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A. Basu Majumdara, B. Beraa and A. Rajanb a Directorate of Research, Tea Board of India, 14. B.T.M Sarani, Kolkata 700 001, India b Department of Statistics, Tea Board of India, 14. B.T.M Sarani, Kolkata 700 001, India
Tea in China dates back to some five thousand years ago, when Emperor Shen Nung accidentally discovered “tea” in 2737 bc as some Camellia blossom/ leaves drifted into his cup of boiled drinking water. The inquisitive emperor drank the brew and found it refreshing. Thus, the legacy of drinking tea in China began. During the reign of Qin Dynasty (3rd century bc), tea was considered as a common drink that became widely popular during the Tang Dynasty. It was during this time when tea entered Korea and Japan. Subsequently, tea spread to other nations of the world. Today, China grows tea in more than ten thousand holdings, and has the largest variety of tea found in any other country. The Chinese also mastered the art of preparing different types of tea. Some of the notable types of Chinese tea include Green tea, White tea, Oolong tea, Black tea, Smoked Black tea (a type of green tea), etc. Tea growing areas in China are located mainly on the eastern part of the country (Shandong, Anhui, Fujian, Zhejiang, Jiangsu, Hunan, Sichuan and Guangdong) and currently produce almost 1500 million kg of tea a annualy.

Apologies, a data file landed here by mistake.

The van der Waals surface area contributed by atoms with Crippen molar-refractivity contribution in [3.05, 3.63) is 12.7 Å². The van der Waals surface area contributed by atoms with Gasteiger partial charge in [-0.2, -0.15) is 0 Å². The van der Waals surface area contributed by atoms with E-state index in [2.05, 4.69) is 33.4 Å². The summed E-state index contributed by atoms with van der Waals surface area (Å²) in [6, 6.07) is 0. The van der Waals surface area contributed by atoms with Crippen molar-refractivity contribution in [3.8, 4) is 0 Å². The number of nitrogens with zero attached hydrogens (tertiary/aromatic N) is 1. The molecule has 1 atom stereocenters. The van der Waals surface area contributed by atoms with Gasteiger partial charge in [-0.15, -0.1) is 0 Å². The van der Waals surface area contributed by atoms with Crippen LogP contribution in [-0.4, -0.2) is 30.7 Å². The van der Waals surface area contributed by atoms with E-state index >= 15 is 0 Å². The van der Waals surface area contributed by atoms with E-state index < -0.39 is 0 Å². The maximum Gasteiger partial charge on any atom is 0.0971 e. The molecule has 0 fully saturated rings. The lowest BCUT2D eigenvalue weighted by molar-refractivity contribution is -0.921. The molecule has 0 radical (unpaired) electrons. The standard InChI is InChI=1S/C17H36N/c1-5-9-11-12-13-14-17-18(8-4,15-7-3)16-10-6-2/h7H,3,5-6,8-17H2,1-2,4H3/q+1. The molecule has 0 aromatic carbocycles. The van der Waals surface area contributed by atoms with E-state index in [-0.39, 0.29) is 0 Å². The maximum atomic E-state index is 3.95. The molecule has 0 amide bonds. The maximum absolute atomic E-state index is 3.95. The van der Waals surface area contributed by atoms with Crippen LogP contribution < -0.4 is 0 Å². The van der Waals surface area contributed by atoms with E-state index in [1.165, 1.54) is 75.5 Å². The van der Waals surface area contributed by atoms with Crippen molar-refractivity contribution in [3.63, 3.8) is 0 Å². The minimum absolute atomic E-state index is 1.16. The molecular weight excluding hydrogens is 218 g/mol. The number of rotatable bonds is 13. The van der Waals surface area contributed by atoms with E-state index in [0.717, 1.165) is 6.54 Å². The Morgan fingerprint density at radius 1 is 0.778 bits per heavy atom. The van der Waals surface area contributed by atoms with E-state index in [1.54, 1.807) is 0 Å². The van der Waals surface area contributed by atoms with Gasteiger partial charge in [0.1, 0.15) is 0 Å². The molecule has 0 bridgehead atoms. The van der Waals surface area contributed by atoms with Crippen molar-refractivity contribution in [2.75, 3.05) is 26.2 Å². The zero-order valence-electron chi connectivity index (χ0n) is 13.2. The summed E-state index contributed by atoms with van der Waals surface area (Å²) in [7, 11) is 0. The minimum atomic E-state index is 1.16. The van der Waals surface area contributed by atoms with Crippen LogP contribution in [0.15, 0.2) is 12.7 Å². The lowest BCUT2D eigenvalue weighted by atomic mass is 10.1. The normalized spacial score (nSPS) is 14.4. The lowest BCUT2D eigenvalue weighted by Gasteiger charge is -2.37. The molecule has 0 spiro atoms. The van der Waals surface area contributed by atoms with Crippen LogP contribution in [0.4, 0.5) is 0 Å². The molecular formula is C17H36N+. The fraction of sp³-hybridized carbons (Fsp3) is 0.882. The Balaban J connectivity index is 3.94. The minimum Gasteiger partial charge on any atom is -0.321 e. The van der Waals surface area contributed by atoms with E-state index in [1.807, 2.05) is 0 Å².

There has been a substantial increase in the area under tea in China over the last two decades. At the beginning of the nineties, tea was cultivated in 1061 thousand hectares which increased to 1089 th. ha at the beginning of the twenty-first century with a compound growth rate of 6.72%. The area was found to increase from 1141 th. ha to 1970 th. ha during 2001–2010 (Figure 1).
Figure 1. Area under tea in China during 1990–2010